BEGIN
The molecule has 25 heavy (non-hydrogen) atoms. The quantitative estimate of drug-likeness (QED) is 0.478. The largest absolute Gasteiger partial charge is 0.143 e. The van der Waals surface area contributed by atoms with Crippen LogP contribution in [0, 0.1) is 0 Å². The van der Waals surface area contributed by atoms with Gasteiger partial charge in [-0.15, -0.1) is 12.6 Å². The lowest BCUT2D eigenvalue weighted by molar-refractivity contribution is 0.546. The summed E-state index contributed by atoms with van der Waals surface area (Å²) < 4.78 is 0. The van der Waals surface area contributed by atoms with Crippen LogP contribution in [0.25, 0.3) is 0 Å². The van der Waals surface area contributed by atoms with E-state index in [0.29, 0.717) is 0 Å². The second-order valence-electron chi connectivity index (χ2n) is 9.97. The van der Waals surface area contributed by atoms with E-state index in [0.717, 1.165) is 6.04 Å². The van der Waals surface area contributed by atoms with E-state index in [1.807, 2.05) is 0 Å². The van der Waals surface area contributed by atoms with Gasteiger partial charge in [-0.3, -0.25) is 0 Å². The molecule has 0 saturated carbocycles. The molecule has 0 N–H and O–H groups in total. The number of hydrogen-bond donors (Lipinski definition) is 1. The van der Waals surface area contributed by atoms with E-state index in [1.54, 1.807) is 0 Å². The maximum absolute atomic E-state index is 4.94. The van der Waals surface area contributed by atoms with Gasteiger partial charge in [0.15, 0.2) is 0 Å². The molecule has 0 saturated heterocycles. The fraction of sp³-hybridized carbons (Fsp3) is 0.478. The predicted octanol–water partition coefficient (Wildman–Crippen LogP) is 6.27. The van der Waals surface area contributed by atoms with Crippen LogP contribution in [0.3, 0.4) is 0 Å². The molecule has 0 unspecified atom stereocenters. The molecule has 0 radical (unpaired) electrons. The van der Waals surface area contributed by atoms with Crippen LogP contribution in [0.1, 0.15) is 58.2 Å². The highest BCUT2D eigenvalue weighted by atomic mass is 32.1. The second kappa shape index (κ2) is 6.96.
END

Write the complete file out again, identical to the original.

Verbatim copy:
The molecule has 25 heavy (non-hydrogen) atoms. The quantitative estimate of drug-likeness (QED) is 0.478. The largest absolute Gasteiger partial charge is 0.143 e. The van der Waals surface area contributed by atoms with Crippen LogP contribution in [0, 0.1) is 0 Å². The van der Waals surface area contributed by atoms with Gasteiger partial charge in [-0.15, -0.1) is 12.6 Å². The lowest BCUT2D eigenvalue weighted by molar-refractivity contribution is 0.546. The summed E-state index contributed by atoms with van der Waals surface area (Å²) < 4.78 is 0. The van der Waals surface area contributed by atoms with Crippen LogP contribution in [0.25, 0.3) is 0 Å². The van der Waals surface area contributed by atoms with E-state index in [0.29, 0.717) is 0 Å². The second-order valence-electron chi connectivity index (χ2n) is 9.97. The van der Waals surface area contributed by atoms with E-state index in [0.717, 1.165) is 6.04 Å². The van der Waals surface area contributed by atoms with E-state index in [1.807, 2.05) is 0 Å². The van der Waals surface area contributed by atoms with Gasteiger partial charge in [-0.3, -0.25) is 0 Å². The molecule has 0 saturated carbocycles. The molecule has 0 N–H and O–H groups in total. The number of hydrogen-bond donors (Lipinski definition) is 1. The van der Waals surface area contributed by atoms with E-state index in [1.54, 1.807) is 0 Å². The maximum absolute atomic E-state index is 4.94. The van der Waals surface area contributed by atoms with Gasteiger partial charge in [0.15, 0.2) is 0 Å². The molecule has 0 saturated heterocycles. The fraction of sp³-hybridized carbons (Fsp3) is 0.478. The predicted octanol–water partition coefficient (Wildman–Crippen LogP) is 6.27. The van der Waals surface area contributed by atoms with Crippen LogP contribution in [0.3, 0.4) is 0 Å². The molecule has 0 unspecified atom stereocenters. The molecule has 0 radical (unpaired) electrons. The van der Waals surface area contributed by atoms with Crippen LogP contribution in [0.1, 0.15) is 58.2 Å². The highest BCUT2D eigenvalue weighted by atomic mass is 32.1. The second kappa shape index (κ2) is 6.96.